Currently, the FTC’s specifications and the DOJ’s framework aren’t legally binding. Instead, they are meant as guidance. Organizations can still design and manage their own VDPs, based on what works best for themselves.
That said, the guidelines should not be ignored, since they’re likely to become law soon. They also specify that responsible disclosure is not the same as a bug bounty program, which offers financial incentives for hackers to look for and report security flaws.
It’s important that ethical hackers have a safe harbor for providing reported vulnerabilities without facing legal action, and for organizations to have a follow-up plan to triage and fix issues. Otherwise, they expose themselves to legal liabilities by allowing a flood of bug reports without any time frame or protocols to addressing them.
What must the government do when it discovers a vulnerability?
For the private sector, VDPs are a best practice — something your organization should do, but not (yet) legally required. In contrast, U.S. government agencies have a higher standard.
When U.S. government agencies discover vulnerabilities that exist in their IT environment or that threaten the protection of sensitive data, they must decide whether or not a disclosure of the vulnerability to the general public is a threat to national security.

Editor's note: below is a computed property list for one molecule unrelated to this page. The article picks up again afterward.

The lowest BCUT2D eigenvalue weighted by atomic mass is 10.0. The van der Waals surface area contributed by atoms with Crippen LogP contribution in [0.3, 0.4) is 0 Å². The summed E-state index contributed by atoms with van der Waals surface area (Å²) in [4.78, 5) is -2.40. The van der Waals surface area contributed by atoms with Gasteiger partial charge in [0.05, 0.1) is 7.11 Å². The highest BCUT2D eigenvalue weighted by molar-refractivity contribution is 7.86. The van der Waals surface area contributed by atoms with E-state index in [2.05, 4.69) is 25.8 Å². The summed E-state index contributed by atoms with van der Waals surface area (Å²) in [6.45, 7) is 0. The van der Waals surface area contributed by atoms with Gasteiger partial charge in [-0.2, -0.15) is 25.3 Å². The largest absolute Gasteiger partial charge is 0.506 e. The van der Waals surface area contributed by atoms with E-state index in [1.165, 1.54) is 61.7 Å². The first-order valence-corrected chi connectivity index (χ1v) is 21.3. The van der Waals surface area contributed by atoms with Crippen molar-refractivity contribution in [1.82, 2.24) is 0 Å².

If not, their duty is to disclose the information in hopes of improving the national interest for cybersecurity best practices.
How do VDPs relate to CMMC and FedRAMP?
Neither CMMC (the cybersecurity requirements for defense contractors) nor FedRAMP (the cybersecurity requirements for technology vendors providing cloud-based services to government agencies) specifically includes VDPs as part of their compliance obligations.
However, having a VDP does provide an extra layer of security, and can then push a vendor to a higher level of maturity as determined by both CMMC and FedRAMP guidelines.
Creating a VDP in the context of any compliance standards you’re obligated to adhere to can be a challenge. With potentially hundreds of pages of compliance documentation to go through, assigning resources to implement risk assessments, and going through the process of risk mitigation and achieving compliance can be an enormous undertaking.
ZenGRC can help assure that your organization meets all requirements for CMMC, FedRAMP, HIPAA, COSO, or any other compliance framework you’re obligated to achieve certification or accreditation with.
Our templates make baseline self-assessments a breeze; while our easy-to-use, the centralized dashboard provides an integrated view of your compliance stance across all applicable frameworks, showing you where the gaps are in your cybersecurity programs and how to fill them.
ZenGRC stores and organizes all related documentation, so it’s readily available in the event of an audit by compliance assessors.
Worry-free compliance and risk management is the Zen way! Learn how ZenGRC can help you achieve a compliant VDP by booking a demo today.